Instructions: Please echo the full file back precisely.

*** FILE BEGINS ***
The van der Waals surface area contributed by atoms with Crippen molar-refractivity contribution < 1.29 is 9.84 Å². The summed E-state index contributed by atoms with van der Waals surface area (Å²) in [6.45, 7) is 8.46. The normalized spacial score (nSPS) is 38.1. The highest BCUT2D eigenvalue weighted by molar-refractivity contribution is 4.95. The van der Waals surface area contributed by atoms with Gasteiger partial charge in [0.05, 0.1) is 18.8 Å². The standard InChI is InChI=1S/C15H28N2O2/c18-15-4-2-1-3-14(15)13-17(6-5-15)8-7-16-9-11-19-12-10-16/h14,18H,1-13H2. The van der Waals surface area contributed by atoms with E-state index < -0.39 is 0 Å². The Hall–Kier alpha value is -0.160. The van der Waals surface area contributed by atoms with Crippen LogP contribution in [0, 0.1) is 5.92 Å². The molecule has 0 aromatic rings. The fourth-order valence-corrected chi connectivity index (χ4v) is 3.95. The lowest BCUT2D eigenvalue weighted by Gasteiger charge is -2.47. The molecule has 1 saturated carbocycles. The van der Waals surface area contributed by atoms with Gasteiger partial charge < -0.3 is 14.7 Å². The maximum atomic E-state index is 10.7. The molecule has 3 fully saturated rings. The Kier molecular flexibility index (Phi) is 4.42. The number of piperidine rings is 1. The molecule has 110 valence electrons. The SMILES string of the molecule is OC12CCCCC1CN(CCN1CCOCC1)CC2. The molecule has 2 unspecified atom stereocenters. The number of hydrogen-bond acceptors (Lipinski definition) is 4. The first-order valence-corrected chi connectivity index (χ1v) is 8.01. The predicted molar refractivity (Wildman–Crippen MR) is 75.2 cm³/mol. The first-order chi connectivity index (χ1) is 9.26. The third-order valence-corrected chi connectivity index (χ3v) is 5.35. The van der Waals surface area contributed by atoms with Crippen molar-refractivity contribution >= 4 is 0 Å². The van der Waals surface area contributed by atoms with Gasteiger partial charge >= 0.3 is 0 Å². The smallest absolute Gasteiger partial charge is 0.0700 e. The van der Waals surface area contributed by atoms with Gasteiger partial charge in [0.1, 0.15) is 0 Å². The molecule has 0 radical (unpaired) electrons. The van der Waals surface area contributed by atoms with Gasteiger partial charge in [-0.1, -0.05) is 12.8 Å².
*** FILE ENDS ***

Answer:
The van der Waals surface area contributed by atoms with Crippen molar-refractivity contribution < 1.29 is 9.84 Å². The summed E-state index contributed by atoms with van der Waals surface area (Å²) in [6.45, 7) is 8.46. The normalized spacial score (nSPS) is 38.1. The highest BCUT2D eigenvalue weighted by molar-refractivity contribution is 4.95. The van der Waals surface area contributed by atoms with Gasteiger partial charge in [0.05, 0.1) is 18.8 Å². The standard InChI is InChI=1S/C15H28N2O2/c18-15-4-2-1-3-14(15)13-17(6-5-15)8-7-16-9-11-19-12-10-16/h14,18H,1-13H2. The van der Waals surface area contributed by atoms with E-state index < -0.39 is 0 Å². The Hall–Kier alpha value is -0.160. The van der Waals surface area contributed by atoms with Crippen LogP contribution in [0, 0.1) is 5.92 Å². The molecule has 0 aromatic rings. The fourth-order valence-corrected chi connectivity index (χ4v) is 3.95. The lowest BCUT2D eigenvalue weighted by Gasteiger charge is -2.47. The molecule has 1 saturated carbocycles. The van der Waals surface area contributed by atoms with Gasteiger partial charge < -0.3 is 14.7 Å². The maximum atomic E-state index is 10.7. The molecule has 3 fully saturated rings. The Kier molecular flexibility index (Phi) is 4.42. The number of piperidine rings is 1. The molecule has 110 valence electrons. The SMILES string of the molecule is OC12CCCCC1CN(CCN1CCOCC1)CC2. The molecule has 2 unspecified atom stereocenters. The number of hydrogen-bond acceptors (Lipinski definition) is 4. The first-order valence-corrected chi connectivity index (χ1v) is 8.01. The predicted molar refractivity (Wildman–Crippen MR) is 75.2 cm³/mol. The first-order chi connectivity index (χ1) is 9.26. The third-order valence-corrected chi connectivity index (χ3v) is 5.35. The van der Waals surface area contributed by atoms with Crippen molar-refractivity contribution >= 4 is 0 Å². The van der Waals surface area contributed by atoms with Gasteiger partial charge >= 0.3 is 0 Å². The smallest absolute Gasteiger partial charge is 0.0700 e. The van der Waals surface area contributed by atoms with Gasteiger partial charge in [0.1, 0.15) is 0 Å². The molecule has 0 radical (unpaired) electrons. The van der Waals surface area contributed by atoms with Gasteiger partial charge in [-0.1, -0.05) is 12.8 Å².